Of the two free standing monuments in the grounds of All Saints', the earlier one, a Boer War memorial in the northern front lawn, was unveiled in July 1901 and is in memory of Walter Laishley Spier, a Corporal in the New South Wales Citizen's Bushmen who died while on active service at Capetown, South Africa, on January 23, 1901. He was 26 years of age.
The structure is of polished granite in the traditional shape of a cross, mounted on a stone plinth, total height approximately four metres. The base is surrounded by a cast iron railing. This monument is in good condition, some ten years ago having had some cleaning of the stone and granite and painting of the metalwork. This conservation work was done under an initiative of the Federal Government whereby long term unemployed people were offered community work. The work here was done by a gentleman in his fifties who had been retrenched by the then Metropolitan Water Sewerage and Drainage Board.
In 1986, prior to the celebration of the bi-centenary of European settlement in Australia, local history groups throughout Australia were commissioned to record their district monuments and memorials. Some of these records were published in a book by Beryl Henderson, Monuments and Memorials a Tribute to their Worth. Our Boer War memorial is recorded in that book.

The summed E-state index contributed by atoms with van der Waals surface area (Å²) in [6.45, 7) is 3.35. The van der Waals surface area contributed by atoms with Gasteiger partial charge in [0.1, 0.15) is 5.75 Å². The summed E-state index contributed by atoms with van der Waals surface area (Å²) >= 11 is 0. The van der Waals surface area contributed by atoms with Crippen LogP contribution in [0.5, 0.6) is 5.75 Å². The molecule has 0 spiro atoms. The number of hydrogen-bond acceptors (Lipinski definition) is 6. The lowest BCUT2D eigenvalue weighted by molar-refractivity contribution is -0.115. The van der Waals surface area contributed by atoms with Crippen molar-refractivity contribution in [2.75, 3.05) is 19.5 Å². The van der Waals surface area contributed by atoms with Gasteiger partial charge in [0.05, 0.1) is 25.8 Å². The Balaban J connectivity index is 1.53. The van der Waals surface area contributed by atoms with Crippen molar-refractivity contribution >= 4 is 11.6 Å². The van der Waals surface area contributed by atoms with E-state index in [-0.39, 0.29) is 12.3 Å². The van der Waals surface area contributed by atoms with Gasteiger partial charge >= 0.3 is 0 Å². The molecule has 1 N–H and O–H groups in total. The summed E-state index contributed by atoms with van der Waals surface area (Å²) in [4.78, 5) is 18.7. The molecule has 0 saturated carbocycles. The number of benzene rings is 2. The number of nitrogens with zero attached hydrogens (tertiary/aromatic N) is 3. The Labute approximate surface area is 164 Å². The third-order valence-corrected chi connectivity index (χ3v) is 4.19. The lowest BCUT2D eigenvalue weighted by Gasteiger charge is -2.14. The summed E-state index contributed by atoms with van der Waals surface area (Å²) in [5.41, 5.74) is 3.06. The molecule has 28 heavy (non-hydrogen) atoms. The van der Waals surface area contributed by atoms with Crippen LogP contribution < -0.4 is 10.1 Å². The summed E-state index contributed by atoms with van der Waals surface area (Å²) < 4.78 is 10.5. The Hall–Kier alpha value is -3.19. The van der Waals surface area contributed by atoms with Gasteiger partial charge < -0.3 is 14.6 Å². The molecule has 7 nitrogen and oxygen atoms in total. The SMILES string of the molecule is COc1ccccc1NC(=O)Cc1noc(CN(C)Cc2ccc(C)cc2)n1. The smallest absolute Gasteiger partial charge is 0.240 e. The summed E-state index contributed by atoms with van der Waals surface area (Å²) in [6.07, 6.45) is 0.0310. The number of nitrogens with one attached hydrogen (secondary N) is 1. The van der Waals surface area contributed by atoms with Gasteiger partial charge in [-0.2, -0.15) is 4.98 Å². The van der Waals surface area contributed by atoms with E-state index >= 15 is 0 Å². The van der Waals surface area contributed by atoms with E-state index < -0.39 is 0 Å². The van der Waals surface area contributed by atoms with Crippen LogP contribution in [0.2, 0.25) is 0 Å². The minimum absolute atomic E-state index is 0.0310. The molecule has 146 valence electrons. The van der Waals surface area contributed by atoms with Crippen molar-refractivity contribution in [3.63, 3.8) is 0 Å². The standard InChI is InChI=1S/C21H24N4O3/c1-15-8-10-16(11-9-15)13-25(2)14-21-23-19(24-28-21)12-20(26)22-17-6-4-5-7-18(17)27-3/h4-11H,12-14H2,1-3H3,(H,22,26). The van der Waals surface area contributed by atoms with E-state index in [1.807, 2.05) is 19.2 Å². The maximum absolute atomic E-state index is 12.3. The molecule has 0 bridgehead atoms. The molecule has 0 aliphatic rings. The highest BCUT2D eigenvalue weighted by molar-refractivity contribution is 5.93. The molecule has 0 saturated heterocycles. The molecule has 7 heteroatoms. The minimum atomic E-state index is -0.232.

In a minute recorded at the Parish Council meeting in May 1919, it is noted that 'a memorial wall is proposed for the grounds of All Saints Church'. The next record found referring to a war memorial, is in a Messenger (The Parish Magazine) of May 1928, 'the memorial in the S.E. corner of the Ferry Street frontage of All Saints' needs completion'. It was suggested that 'the gas standards which had been in the Church be adapted and used for lighting the memorial'. That didn't eventuate, and there is no record of the date of dedication of that memorial. It will have a c date of 1928.
The monument we now have, is of a Celtic cross made of polished granite from the Gib at Bowral mounted on three cement steps and surrounded by a garden of rosemary ... symbolic of remembrance. Total height is approximately four and a half metres. The names of sixteen men of the parish are recorded on the face of the monument, the units in which they served and where they died. Three of the men died at Gallipoli.
Over the years, subsidence in the foundations of the monument has caused cracking of the cement steps. It is thought this has occurred because the natural drainage falls to that corner of the property. There is also an old well in the middle of that lawn.
An unsuccessful submission was made in 1986 for bi-centennial funding for restoration of the monument. Over the years, the Parish has not been able to allocate any funds to the work.